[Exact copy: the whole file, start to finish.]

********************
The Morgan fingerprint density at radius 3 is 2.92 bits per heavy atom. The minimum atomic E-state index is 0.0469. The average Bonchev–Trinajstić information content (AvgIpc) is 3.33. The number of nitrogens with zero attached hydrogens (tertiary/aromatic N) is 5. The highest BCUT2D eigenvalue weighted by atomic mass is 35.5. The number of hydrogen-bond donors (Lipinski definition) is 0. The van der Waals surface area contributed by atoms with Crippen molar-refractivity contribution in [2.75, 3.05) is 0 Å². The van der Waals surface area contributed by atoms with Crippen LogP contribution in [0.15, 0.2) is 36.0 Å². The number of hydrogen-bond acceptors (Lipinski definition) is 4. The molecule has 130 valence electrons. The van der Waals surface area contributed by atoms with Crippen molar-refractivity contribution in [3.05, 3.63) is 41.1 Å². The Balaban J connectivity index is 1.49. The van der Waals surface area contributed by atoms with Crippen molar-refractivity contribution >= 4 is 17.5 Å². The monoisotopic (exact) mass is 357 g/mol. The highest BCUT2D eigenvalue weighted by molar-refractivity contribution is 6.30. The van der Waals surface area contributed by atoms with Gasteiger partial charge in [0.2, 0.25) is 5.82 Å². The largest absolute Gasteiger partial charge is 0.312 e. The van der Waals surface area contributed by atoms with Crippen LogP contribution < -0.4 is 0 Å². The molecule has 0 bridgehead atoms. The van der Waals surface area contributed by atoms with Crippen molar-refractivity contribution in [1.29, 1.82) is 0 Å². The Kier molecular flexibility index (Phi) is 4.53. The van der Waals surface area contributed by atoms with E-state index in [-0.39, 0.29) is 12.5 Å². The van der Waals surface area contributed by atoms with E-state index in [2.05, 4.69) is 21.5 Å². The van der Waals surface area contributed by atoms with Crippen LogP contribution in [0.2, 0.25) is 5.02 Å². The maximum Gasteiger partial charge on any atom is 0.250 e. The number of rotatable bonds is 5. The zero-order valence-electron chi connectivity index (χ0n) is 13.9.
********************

The Morgan fingerprint density at radius 3 is 2.92 bits per heavy atom. The minimum atomic E-state index is 0.0469. The average Bonchev–Trinajstić information content (AvgIpc) is 3.33. The number of nitrogens with zero attached hydrogens (tertiary/aromatic N) is 5. The highest BCUT2D eigenvalue weighted by atomic mass is 35.5. The number of hydrogen-bond donors (Lipinski definition) is 0. The van der Waals surface area contributed by atoms with Crippen molar-refractivity contribution in [2.75, 3.05) is 0 Å². The van der Waals surface area contributed by atoms with Crippen LogP contribution in [0.15, 0.2) is 36.0 Å². The number of hydrogen-bond acceptors (Lipinski definition) is 4. The molecule has 130 valence electrons. The van der Waals surface area contributed by atoms with Crippen molar-refractivity contribution in [3.05, 3.63) is 41.1 Å². The Balaban J connectivity index is 1.49. The van der Waals surface area contributed by atoms with Crippen molar-refractivity contribution >= 4 is 17.5 Å². The monoisotopic (exact) mass is 357 g/mol. The highest BCUT2D eigenvalue weighted by molar-refractivity contribution is 6.30. The van der Waals surface area contributed by atoms with Gasteiger partial charge in [0.2, 0.25) is 5.82 Å². The largest absolute Gasteiger partial charge is 0.312 e. The van der Waals surface area contributed by atoms with Crippen LogP contribution < -0.4 is 0 Å². The molecule has 0 bridgehead atoms. The van der Waals surface area contributed by atoms with Crippen molar-refractivity contribution in [1.29, 1.82) is 0 Å². The Kier molecular flexibility index (Phi) is 4.53. The van der Waals surface area contributed by atoms with E-state index in [-0.39, 0.29) is 12.5 Å². The van der Waals surface area contributed by atoms with E-state index in [2.05, 4.69) is 21.5 Å². The van der Waals surface area contributed by atoms with Crippen LogP contribution in [0.2, 0.25) is 5.02 Å². The maximum Gasteiger partial charge on any atom is 0.250 e. The number of rotatable bonds is 5. The zero-order valence-electron chi connectivity index (χ0n) is 13.9.